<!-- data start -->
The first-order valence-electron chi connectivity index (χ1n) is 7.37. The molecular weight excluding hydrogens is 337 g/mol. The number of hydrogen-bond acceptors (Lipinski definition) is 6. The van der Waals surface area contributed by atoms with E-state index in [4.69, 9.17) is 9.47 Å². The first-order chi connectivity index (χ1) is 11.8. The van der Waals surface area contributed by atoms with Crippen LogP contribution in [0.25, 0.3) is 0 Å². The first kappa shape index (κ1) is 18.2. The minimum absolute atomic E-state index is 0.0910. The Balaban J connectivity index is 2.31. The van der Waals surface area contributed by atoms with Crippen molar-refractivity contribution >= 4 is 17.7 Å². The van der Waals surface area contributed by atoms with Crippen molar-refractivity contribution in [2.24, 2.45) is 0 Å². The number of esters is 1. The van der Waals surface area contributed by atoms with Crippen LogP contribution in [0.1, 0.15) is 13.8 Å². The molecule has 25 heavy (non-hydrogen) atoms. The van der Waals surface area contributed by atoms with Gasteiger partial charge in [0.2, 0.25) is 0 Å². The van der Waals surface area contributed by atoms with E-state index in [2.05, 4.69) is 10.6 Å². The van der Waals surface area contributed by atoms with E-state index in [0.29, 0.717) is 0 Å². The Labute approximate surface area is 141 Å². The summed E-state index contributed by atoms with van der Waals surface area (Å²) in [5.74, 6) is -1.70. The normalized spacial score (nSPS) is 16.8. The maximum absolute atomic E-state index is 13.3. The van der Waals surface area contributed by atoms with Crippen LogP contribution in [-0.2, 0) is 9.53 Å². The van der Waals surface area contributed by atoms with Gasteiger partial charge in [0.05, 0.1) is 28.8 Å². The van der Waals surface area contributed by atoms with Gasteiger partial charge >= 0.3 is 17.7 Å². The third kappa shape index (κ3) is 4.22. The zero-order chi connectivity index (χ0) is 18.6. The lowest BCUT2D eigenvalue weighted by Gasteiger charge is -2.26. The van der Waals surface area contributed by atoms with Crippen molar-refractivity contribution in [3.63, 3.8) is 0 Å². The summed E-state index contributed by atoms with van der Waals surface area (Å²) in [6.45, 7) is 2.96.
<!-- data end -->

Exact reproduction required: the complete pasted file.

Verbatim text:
The first-order valence-electron chi connectivity index (χ1n) is 7.37. The molecular weight excluding hydrogens is 337 g/mol. The number of hydrogen-bond acceptors (Lipinski definition) is 6. The van der Waals surface area contributed by atoms with E-state index in [4.69, 9.17) is 9.47 Å². The first-order chi connectivity index (χ1) is 11.8. The van der Waals surface area contributed by atoms with Crippen LogP contribution in [0.25, 0.3) is 0 Å². The first kappa shape index (κ1) is 18.2. The minimum absolute atomic E-state index is 0.0910. The Balaban J connectivity index is 2.31. The van der Waals surface area contributed by atoms with Crippen molar-refractivity contribution >= 4 is 17.7 Å². The van der Waals surface area contributed by atoms with Crippen molar-refractivity contribution in [2.24, 2.45) is 0 Å². The number of esters is 1. The van der Waals surface area contributed by atoms with Crippen LogP contribution in [0.1, 0.15) is 13.8 Å². The molecule has 25 heavy (non-hydrogen) atoms. The van der Waals surface area contributed by atoms with Gasteiger partial charge in [0.2, 0.25) is 0 Å². The van der Waals surface area contributed by atoms with E-state index in [2.05, 4.69) is 10.6 Å². The van der Waals surface area contributed by atoms with E-state index in [0.29, 0.717) is 0 Å². The Labute approximate surface area is 141 Å². The summed E-state index contributed by atoms with van der Waals surface area (Å²) in [5.74, 6) is -1.70. The normalized spacial score (nSPS) is 16.8. The maximum absolute atomic E-state index is 13.3. The van der Waals surface area contributed by atoms with Crippen LogP contribution in [-0.2, 0) is 9.53 Å². The van der Waals surface area contributed by atoms with Gasteiger partial charge in [0.05, 0.1) is 28.8 Å². The van der Waals surface area contributed by atoms with Gasteiger partial charge >= 0.3 is 17.7 Å². The third kappa shape index (κ3) is 4.22. The zero-order chi connectivity index (χ0) is 18.6. The lowest BCUT2D eigenvalue weighted by Gasteiger charge is -2.26. The van der Waals surface area contributed by atoms with Crippen molar-refractivity contribution in [3.63, 3.8) is 0 Å². The summed E-state index contributed by atoms with van der Waals surface area (Å²) in [6.45, 7) is 2.96.